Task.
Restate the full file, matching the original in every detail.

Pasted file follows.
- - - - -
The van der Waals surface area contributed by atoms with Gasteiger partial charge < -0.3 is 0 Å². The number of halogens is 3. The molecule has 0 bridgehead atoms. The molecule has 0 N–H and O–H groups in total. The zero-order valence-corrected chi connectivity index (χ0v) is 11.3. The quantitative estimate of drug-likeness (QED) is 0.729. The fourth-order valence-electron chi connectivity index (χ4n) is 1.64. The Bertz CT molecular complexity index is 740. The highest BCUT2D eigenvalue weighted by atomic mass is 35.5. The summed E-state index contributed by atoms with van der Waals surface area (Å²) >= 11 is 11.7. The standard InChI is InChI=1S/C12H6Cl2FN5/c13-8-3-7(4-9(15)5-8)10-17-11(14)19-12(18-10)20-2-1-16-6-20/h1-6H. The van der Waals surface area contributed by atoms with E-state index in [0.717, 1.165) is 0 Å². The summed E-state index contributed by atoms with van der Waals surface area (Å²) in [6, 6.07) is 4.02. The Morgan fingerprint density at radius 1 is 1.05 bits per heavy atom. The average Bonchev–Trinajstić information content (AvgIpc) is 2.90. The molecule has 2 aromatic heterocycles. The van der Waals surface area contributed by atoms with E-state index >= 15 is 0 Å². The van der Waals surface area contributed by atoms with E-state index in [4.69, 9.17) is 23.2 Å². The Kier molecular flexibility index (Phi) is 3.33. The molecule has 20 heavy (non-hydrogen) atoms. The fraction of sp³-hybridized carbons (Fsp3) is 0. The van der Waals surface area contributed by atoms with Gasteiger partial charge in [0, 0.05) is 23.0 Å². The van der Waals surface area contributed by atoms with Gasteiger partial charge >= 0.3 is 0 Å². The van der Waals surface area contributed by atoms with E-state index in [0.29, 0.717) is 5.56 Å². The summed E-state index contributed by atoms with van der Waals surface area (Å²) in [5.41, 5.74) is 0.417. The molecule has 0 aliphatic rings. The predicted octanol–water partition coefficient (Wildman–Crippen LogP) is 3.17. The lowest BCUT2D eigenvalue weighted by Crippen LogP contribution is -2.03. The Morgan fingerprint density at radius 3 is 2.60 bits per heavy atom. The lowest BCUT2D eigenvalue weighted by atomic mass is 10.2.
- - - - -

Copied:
The van der Waals surface area contributed by atoms with Gasteiger partial charge < -0.3 is 0 Å². The number of halogens is 3. The molecule has 0 bridgehead atoms. The molecule has 0 N–H and O–H groups in total. The zero-order valence-corrected chi connectivity index (χ0v) is 11.3. The quantitative estimate of drug-likeness (QED) is 0.729. The fourth-order valence-electron chi connectivity index (χ4n) is 1.64. The Bertz CT molecular complexity index is 740. The highest BCUT2D eigenvalue weighted by atomic mass is 35.5. The summed E-state index contributed by atoms with van der Waals surface area (Å²) >= 11 is 11.7. The standard InChI is InChI=1S/C12H6Cl2FN5/c13-8-3-7(4-9(15)5-8)10-17-11(14)19-12(18-10)20-2-1-16-6-20/h1-6H. The van der Waals surface area contributed by atoms with E-state index in [0.717, 1.165) is 0 Å². The summed E-state index contributed by atoms with van der Waals surface area (Å²) in [6, 6.07) is 4.02. The Morgan fingerprint density at radius 1 is 1.05 bits per heavy atom. The average Bonchev–Trinajstić information content (AvgIpc) is 2.90. The molecule has 2 aromatic heterocycles. The van der Waals surface area contributed by atoms with E-state index >= 15 is 0 Å². The van der Waals surface area contributed by atoms with E-state index in [4.69, 9.17) is 23.2 Å². The Kier molecular flexibility index (Phi) is 3.33. The molecule has 20 heavy (non-hydrogen) atoms. The fraction of sp³-hybridized carbons (Fsp3) is 0. The van der Waals surface area contributed by atoms with Gasteiger partial charge in [0, 0.05) is 23.0 Å². The van der Waals surface area contributed by atoms with Gasteiger partial charge >= 0.3 is 0 Å². The van der Waals surface area contributed by atoms with E-state index in [0.29, 0.717) is 5.56 Å². The summed E-state index contributed by atoms with van der Waals surface area (Å²) in [5.41, 5.74) is 0.417. The molecule has 0 aliphatic rings. The predicted octanol–water partition coefficient (Wildman–Crippen LogP) is 3.17. The lowest BCUT2D eigenvalue weighted by Crippen LogP contribution is -2.03. The Morgan fingerprint density at radius 3 is 2.60 bits per heavy atom. The lowest BCUT2D eigenvalue weighted by atomic mass is 10.2.